THE SPORTS DOCTOR- Financial panic: Groh delivers when $ on the line

Groh must know... he needs eight wins.

This past week I've been interrogated about sports: now that the Cubs are out of it, who are my picks for the World Series? 

Should Texas be ranked number one? 

Are the Redskins as good as they look? 

The questions are coming thick and fast, but sooner or later everyone gets around to the same conundrum: What's the story with UVA football?

It's a sad state of affairs when two consecutive wins constitute a miracle, but Virginia's recent victories have people scratching their heads. While just a few short weeks ago, Al Groh was preparing his carriage for a midnight escape from Charlottesville, now the Cavaliers seem to have turned the tide. What on earth is going on at UVA?

Many thought that with Duke's near shutout, the writing was finally and undeniably on the wall. After years of masquerading as a football coach, Groh's mask had hit the ground with a resounding thud, and there was no Chris Long to hide behind. 

 With the worst offense in Division I football and a whipping by a team with a 25-game ACC losing streak, Groh dusted off his résumé. In college football, no matter how dubious one's record, a coach can always find another job. At least that was the story a month ago.

After poring over game logs and scores of statistics, I can find only one reason for UVA's sudden success: the economy. Suddenly, the football job market isn't as secure as it used to be, and a new position may not be on the horizon. Groh's résumé went back in the drawer.

Groh's job at UVA is pretty cushy. His yearly compensation totals about $1.87 million, with around $240,000 in base salary. To guarantee his job, Groh was supposed to provide the University with eight wins a season. After a 5-7 season in 2006, UVA Athletic Director Craig Littlepage publicly chastened Groh.

"The expectations for our program are higher than a 5-7 season," Littlepage stated that December. "I believe Coach Groh and his staff have positioned the team for success on the field in 2007 and beyond."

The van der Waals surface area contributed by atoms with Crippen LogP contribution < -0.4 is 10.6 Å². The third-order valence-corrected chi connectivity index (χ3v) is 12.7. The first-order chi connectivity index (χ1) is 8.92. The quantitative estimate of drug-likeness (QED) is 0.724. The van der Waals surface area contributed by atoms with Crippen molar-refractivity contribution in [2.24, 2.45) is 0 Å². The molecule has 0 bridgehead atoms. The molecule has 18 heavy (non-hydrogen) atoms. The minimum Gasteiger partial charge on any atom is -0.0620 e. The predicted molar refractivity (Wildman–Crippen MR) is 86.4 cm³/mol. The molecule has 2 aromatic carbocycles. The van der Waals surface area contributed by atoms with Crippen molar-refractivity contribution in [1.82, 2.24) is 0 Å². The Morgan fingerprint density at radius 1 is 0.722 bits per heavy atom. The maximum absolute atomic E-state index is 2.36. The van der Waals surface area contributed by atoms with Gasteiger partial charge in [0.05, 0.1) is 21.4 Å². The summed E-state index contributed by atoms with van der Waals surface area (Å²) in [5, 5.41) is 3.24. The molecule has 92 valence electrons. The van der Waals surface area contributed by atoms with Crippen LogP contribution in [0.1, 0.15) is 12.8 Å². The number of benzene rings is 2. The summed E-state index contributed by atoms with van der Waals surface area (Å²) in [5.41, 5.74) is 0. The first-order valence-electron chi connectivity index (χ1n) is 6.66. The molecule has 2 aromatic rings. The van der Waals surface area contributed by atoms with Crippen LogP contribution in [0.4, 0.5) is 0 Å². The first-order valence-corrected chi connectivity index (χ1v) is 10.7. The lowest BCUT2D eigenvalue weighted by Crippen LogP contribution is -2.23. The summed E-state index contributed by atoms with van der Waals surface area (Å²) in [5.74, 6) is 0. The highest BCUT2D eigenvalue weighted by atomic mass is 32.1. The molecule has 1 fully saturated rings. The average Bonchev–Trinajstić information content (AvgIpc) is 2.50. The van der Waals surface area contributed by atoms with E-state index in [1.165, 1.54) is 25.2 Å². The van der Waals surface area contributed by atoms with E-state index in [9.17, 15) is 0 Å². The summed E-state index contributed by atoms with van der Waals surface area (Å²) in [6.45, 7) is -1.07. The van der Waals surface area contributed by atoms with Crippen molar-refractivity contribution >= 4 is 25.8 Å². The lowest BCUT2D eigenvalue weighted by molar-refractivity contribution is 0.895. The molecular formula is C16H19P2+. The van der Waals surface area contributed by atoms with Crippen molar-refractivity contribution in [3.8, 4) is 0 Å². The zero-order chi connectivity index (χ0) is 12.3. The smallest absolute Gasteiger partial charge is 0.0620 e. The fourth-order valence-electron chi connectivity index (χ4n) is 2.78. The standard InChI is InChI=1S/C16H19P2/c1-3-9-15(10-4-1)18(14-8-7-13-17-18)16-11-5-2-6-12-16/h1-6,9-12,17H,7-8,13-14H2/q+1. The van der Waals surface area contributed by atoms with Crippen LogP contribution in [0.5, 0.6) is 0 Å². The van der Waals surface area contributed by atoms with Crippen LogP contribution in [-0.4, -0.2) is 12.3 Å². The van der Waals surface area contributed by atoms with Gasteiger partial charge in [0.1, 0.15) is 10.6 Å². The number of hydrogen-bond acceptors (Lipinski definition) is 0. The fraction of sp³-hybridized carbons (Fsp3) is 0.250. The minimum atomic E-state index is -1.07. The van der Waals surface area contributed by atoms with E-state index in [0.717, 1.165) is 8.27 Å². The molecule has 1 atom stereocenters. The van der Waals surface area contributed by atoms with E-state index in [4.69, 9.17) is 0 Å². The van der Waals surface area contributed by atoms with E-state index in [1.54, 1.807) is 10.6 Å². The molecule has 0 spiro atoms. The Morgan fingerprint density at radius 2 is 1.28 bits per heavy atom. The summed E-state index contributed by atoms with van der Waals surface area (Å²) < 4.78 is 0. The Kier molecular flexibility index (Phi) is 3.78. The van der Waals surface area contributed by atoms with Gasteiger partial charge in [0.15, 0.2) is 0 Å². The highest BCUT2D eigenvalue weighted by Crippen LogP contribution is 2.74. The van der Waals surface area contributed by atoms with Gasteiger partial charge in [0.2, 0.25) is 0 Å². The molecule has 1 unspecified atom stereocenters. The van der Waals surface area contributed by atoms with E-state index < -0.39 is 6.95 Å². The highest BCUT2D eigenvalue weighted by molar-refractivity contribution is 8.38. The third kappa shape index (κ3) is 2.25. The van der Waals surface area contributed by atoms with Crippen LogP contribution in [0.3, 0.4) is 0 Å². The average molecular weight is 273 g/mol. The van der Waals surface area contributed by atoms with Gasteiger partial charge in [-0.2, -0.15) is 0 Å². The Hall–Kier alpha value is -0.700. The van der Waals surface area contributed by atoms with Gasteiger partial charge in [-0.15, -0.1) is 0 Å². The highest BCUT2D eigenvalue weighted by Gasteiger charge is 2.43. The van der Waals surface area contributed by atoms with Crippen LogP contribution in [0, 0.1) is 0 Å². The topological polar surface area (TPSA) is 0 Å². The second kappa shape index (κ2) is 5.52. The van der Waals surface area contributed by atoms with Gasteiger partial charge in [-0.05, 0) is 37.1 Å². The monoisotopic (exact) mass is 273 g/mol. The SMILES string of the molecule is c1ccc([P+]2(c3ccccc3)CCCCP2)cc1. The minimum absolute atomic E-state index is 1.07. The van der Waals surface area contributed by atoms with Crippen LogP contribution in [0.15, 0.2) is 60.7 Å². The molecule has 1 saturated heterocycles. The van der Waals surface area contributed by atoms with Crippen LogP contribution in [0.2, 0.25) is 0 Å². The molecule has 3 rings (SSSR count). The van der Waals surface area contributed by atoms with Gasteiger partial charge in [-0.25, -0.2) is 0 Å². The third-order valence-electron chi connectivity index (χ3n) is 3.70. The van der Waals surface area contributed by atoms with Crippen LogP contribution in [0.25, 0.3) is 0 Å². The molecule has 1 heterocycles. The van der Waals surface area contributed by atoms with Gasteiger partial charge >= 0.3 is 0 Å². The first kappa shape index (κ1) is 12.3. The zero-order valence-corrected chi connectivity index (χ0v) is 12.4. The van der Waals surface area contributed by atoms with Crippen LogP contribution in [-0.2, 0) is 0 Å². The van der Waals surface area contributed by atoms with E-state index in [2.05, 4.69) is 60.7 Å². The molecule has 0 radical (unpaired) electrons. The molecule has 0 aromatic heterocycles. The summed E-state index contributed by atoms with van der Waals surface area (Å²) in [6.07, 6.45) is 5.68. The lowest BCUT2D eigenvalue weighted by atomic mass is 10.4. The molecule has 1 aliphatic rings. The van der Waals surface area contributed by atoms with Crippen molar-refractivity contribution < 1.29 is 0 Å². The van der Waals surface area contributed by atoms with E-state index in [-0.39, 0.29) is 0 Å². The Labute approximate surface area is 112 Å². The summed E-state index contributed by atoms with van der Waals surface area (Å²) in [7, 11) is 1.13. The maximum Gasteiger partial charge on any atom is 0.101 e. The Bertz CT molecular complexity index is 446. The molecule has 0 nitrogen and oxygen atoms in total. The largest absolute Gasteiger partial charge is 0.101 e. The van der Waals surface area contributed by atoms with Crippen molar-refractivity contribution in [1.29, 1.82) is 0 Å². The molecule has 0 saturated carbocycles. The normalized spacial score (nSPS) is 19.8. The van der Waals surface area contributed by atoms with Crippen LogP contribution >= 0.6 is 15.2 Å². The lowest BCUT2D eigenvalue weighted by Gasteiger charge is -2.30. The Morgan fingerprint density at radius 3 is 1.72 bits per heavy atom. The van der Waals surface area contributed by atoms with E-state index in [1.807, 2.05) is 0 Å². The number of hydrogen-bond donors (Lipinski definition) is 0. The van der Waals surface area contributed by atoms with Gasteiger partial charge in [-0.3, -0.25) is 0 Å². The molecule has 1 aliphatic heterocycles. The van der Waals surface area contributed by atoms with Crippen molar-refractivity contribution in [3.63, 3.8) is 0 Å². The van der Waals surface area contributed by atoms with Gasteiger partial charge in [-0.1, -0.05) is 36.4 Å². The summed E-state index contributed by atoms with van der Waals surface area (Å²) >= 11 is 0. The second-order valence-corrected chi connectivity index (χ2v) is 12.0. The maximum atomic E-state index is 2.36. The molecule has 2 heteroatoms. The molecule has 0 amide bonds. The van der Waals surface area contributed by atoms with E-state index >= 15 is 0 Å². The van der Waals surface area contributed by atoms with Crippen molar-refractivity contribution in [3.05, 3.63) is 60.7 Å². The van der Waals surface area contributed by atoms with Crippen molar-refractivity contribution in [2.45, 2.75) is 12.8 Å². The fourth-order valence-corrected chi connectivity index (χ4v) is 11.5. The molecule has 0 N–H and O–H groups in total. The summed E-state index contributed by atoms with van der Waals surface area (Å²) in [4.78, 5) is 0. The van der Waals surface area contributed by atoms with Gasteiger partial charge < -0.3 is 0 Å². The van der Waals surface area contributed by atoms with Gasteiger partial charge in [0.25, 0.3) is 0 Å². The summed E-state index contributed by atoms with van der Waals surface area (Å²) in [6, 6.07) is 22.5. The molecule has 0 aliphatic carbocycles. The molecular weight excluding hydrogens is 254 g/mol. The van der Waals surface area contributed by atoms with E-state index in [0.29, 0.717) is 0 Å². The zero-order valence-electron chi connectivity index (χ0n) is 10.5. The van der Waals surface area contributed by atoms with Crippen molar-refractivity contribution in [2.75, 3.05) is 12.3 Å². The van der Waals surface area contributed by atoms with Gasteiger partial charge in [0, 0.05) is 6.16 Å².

Littlepage's thinly veiled warning didn't fall on deaf ears. Sports Illustrated's "Worst Coach in America" had to produce in 2007 or be out on his keister with little or no ceremony. 

The rest, as they say, is history. Somehow, the previously incompetent Groh managed to win nine games in 2007 and go from "Worst Coach in America" to "ACC Coach of the Year"– quite a turnaround.

But perhaps more telling is the contract extension and bonus UVA immediately coughed up. To heck with prestige; when money's at stake, Al Groh can deliver.

So here we are, back in 2008, with Groh's Cavaliers off to a pitiful start of 1-3. As there are only 12 games in the regular season, losing three of the first four games meant that UVA had to win 7 of the 8 remaining for Groh to make his quota, a tall order when four of the team's starters are freshman and the big games had yet to be played. 

When UVA licked Maryland in the fifth game, the college football world was caught with its pants down. Yes, the Terps had suffered an embarrassing loss to Middle Tennessee State, but the team had gone on to defeat California and Clemson. UVA should have crumbled, but instead they didn't even allow the Terps to score, winning 31-0.

A freak occurrence, surely.

Virginia's subsequent win over Virginia Tech-embarrasser ECU showed that something had changed. UVA was running and faking all over the place. To a Cavalier newcomer, it looked like the team was playing good football, but to a veteran fan, Groh's desperation was obvious.

UVA's two consecutive wins prove one thing: when Al Groh feels secure in his career, he doesn't coach worth beans, but when his 401K is at stake, he can beat the best. This year, with our economy in the tank and the University's endowment's dropping in value, UVA football may at last prove to be a contender. 


1 comment

Right on!! In the pros Groh worked with older boys and men and could use threat of financial loss as an incentive to play better. Ain't so in college. A player might stay on the bench, but he will still keep his scholarship.